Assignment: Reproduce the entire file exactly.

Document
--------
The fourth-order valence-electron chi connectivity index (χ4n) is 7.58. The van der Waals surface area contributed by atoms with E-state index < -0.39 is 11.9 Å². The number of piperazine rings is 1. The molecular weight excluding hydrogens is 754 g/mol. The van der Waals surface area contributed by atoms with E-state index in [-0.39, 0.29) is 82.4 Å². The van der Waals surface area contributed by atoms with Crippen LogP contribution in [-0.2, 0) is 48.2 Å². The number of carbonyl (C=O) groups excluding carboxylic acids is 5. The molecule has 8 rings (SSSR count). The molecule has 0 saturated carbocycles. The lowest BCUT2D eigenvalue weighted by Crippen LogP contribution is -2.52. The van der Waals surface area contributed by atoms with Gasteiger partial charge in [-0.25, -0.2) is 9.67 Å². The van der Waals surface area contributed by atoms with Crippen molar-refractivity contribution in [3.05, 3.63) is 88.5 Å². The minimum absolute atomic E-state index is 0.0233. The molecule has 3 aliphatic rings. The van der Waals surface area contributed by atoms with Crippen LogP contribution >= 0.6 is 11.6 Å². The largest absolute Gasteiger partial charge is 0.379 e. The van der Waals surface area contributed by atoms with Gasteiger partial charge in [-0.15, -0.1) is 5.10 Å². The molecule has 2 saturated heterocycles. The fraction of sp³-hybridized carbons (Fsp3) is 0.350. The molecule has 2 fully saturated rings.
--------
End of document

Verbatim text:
The fourth-order valence-electron chi connectivity index (χ4n) is 7.58. The van der Waals surface area contributed by atoms with E-state index < -0.39 is 11.9 Å². The number of piperazine rings is 1. The molecular weight excluding hydrogens is 754 g/mol. The van der Waals surface area contributed by atoms with E-state index in [-0.39, 0.29) is 82.4 Å². The van der Waals surface area contributed by atoms with Crippen LogP contribution in [-0.2, 0) is 48.2 Å². The number of carbonyl (C=O) groups excluding carboxylic acids is 5. The molecule has 8 rings (SSSR count). The molecule has 0 saturated carbocycles. The lowest BCUT2D eigenvalue weighted by Crippen LogP contribution is -2.52. The van der Waals surface area contributed by atoms with Gasteiger partial charge in [-0.25, -0.2) is 9.67 Å². The van der Waals surface area contributed by atoms with Crippen molar-refractivity contribution in [3.05, 3.63) is 88.5 Å². The minimum absolute atomic E-state index is 0.0233. The molecule has 3 aliphatic rings. The van der Waals surface area contributed by atoms with Crippen LogP contribution >= 0.6 is 11.6 Å². The largest absolute Gasteiger partial charge is 0.379 e. The van der Waals surface area contributed by atoms with Gasteiger partial charge in [-0.15, -0.1) is 5.10 Å². The molecule has 2 saturated heterocycles. The fraction of sp³-hybridized carbons (Fsp3) is 0.350. The molecule has 2 fully saturated rings.